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In the current challenging environment for our mining industry, there is significant rationalisation and a large number of assets on the market. Since a large number of mining projects in Australia involve joint venture arrangements, it is important that any parties to an M&A transaction involving a joint venture consider, and pro-actively deal with, pre-emption rights.

Pre-emption rights in joint ventures are usually bespoke, having been carefully negotiated by the parties when establishing the joint venture. Sellers and buyers need to thoroughly examine the scope and operation of any pre-emption rights in the context of their sale transaction. Those who fail to have due regard to all pre-emption provision requirements do so at their peril.

Pre-emption rights have a recognised (and legitimate) role

As courts have recognised, pre-emption rights have a valid role in resource joint venture agreements. Pre-emption rights allow an existing joint venture participant to:

  • exclude potential new participants whose identity, financial capacity or reliability may be of concern; and
  • increase its interest and potentially reap the rewards from past risk-taking and expenditures.

While pre-emption rights are generally narrowly construed, Australian courts have recognised that caution needs to be exercised before adopting a construction which would restrict the operation of a pre-emption right or permit their operation to be avoided.

Pre-emption rights can be difficult to administer and create legal complexities.

There are any number of variations on a pre-emption rights provision and the following characteristics of some typical provisions can be of particular concern for both seller and buyer parties.

1. Timing and (troublesome) interaction with a sale process

The timing requirements for pre-emption rights are rarely structured around assisting an orderly and timely competitive auction process by a seller. Rather, the timing requirements are often negotiated with the joint venture participants taking careful account of their own circumstances.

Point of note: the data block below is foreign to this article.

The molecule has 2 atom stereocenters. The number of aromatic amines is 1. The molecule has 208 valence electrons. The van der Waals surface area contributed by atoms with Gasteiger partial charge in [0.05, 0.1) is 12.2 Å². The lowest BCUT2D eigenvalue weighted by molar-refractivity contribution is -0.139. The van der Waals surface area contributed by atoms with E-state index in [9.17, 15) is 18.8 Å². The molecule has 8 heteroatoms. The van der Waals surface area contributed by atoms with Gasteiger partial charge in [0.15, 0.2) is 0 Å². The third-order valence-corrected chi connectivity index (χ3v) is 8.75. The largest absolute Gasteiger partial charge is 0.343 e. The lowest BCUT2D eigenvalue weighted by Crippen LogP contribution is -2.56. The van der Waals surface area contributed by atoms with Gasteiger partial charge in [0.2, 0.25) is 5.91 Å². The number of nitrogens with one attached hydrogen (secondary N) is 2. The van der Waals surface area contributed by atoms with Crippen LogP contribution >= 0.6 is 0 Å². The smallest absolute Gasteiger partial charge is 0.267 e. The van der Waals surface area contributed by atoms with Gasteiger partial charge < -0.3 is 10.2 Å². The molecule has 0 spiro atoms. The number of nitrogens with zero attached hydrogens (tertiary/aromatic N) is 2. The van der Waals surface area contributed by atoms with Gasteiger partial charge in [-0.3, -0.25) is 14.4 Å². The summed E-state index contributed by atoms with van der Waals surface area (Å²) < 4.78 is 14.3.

The timing requirements prescribed by a pre-emption provision can make it difficult for the potential buyer and seller to achieve deal certainty, particularly in a competitive auction process. By way of example:

  • A seller may be required to offer the joint venture interest to the remaining participants after a prospective buyer’s offer has been fully negotiated or accepted (subject to receipt of a pre-emption waiver).
  • The period allowed for the remaining participants to respond to the offer to acquire the sale asset may be significant. Where not all participants accept the offer for their proportionate interest in the sale asset, some pre-emption provisions require a further round of offers to be made to the accepting participants which are open for acceptance for the same time period.

These types of issues create significant headaches for prospective sellers and buyers which are difficult to manage. For example, how will prospective buyers feel about incurring significant time and costs on the purchase of a joint venture interest in a competitive sale process without some comfort that the other participants will not exercise their pre-emption rights?

2. Offer terms

Typically, the offer made to the remaining participants is required to mirror the offer made by the potential buyer to the seller. It may be difficult to strictly comply with this requirement or hard to identify the precise terms of the buyer’s offer that must be extended to the remaining participants.